Quest for the Trump chronicles

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  • Photo: Shakespeare and Co.

  • Photo: Shakespeare and Co.

Bookstores desperately seek “Fire and Fury” as readers hunger to wolf down Michael Wolff’s tell-all book


The reviews are in from 1600 Pennsylvania Avenue, and they’re not very pretty:

“A really boring and untruthful book,” panned @realDonaldTrump.

“A garbage book” penned by a “garbage author,” said White House aide Stephen Miller.

“A total fabrication,” said press secretary Sarah Sanders. “Complete fantasy.”

“Cease and desist from any further publication,” wrote Charles Harder, the president’s personal attorney. Retract “false/baseless statements.”

New Yorkers aren’t buying the invective. In fact, to their great dismay, legions of would-be readers have not been able to buy the book either.

The 336-page tell-all in question — the “phony new book,” in Trump’s infelicitous phrase, by that “total loser who made up stories” Michael Wolff — is of course “Fire and Fury: Inside the Trump White House,” published by Henry Holt & Co.

“We had 440 copies on Friday, and by Saturday morning, they were all gone,” said Chris Doeblin, owner of Book Culture, which operates three stores on the Upper West Side. “The phone has been ringing off the hook ever since from people trying to find it.”

Trump’s intervention and the frenzied attacks from aides may have boosted sales by some 425 copies at Doeblin’s shops on Broadway, Columbus Avenue and West 112th Street: “Before the uproar, we had planned to order about 15 copies,” he said.

Across town, at the Corner Bookstore on Madison Avenue at 93rd Street, manager Chris Lenahan said he managed to get 70 copies last week and another 25 on Monday.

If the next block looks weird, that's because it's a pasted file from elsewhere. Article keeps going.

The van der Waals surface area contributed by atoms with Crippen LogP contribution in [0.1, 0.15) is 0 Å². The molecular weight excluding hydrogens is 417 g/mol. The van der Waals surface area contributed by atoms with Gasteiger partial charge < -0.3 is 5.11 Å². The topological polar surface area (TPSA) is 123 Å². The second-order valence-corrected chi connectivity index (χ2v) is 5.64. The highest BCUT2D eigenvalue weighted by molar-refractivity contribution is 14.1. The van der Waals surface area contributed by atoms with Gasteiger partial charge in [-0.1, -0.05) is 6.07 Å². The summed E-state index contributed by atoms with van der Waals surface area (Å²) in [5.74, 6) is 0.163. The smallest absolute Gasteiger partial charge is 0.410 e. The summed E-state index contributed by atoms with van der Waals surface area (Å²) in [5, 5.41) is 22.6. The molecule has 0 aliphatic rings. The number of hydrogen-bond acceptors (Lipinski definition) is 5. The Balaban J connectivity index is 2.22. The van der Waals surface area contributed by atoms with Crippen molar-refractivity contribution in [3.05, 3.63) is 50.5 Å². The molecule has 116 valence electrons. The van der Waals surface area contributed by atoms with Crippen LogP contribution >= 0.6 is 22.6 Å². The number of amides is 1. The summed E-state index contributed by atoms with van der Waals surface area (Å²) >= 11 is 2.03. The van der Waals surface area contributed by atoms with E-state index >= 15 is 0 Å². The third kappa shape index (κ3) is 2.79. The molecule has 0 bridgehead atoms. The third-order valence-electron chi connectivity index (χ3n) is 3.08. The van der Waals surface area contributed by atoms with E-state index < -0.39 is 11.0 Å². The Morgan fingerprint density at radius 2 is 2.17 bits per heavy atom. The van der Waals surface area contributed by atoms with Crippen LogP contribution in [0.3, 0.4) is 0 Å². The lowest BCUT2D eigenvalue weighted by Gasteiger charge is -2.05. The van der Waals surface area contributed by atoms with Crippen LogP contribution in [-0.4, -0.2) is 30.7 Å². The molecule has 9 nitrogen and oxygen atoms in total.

“They were all gone before they got into the store,” he said. “They never got put on display because so many people called asking us to hold the book for them.” At least 50 people are still on a waiting list.

But Manhattanites aren’t exactly known for their patience. At Logos Bookstore, on York Avenue at 84th Street, owner Harris Healy III says some customers placed reservations when they couldn’t get copies, but plenty of others simply “zoomed in and zoomed out of the store” to hunt for it somewhere else.

“It’s the hottest story of the moment, they want it right on the spot, and nobody wants to wait,” Healy said.

In a 90-minute period starting at 10 a.m. on Tuesday, January 9th, Straus News canvassed seven bookstores by phone, including the Barnes & Noble on Union Square, the B&N on Broadway and West 82nd Street and the Strand Bookstore on Broadway and East 12th Street.

Only one of the seven — or 14.3 percent — had physical copies of the book in stock that morning, and employees of both B&Ns said they didn’t anticipate receiving any more copies of the Wolff broadside before January 19th.

The lucky shop still sporting inventory was Shakespeare & Co., on Lexington Avenue at East 69th Street, and owner Dane Neller offered to prove the point by sending along three photographs showing a handful of copies in the display windows and the best-seller section.

“It’s hugely in demand,” he said. “And it’s in the store right now, and of course it’s on display, so come on over and buy it!”

When was the last time a publishing phenomenon left so many readers and booksellers similarly empty-handed?

Doeblin and Lenahan agreed: It was in 1989, after the publication of “The Satanic Verses,” when Iran’s Ayatollah Khomeini issued a fatwa calling for the death of novelist Salman Rushdie for blasphemy. The global outrage created a run on the book and propelled it to best-sellerdom.

There is a common thread spanning the three intervening decades. “Back then, it was the Ayatollah Khomeini who told us not to buy the book,” Doeblin said. “This time, it is the Ayatollah Trump.”

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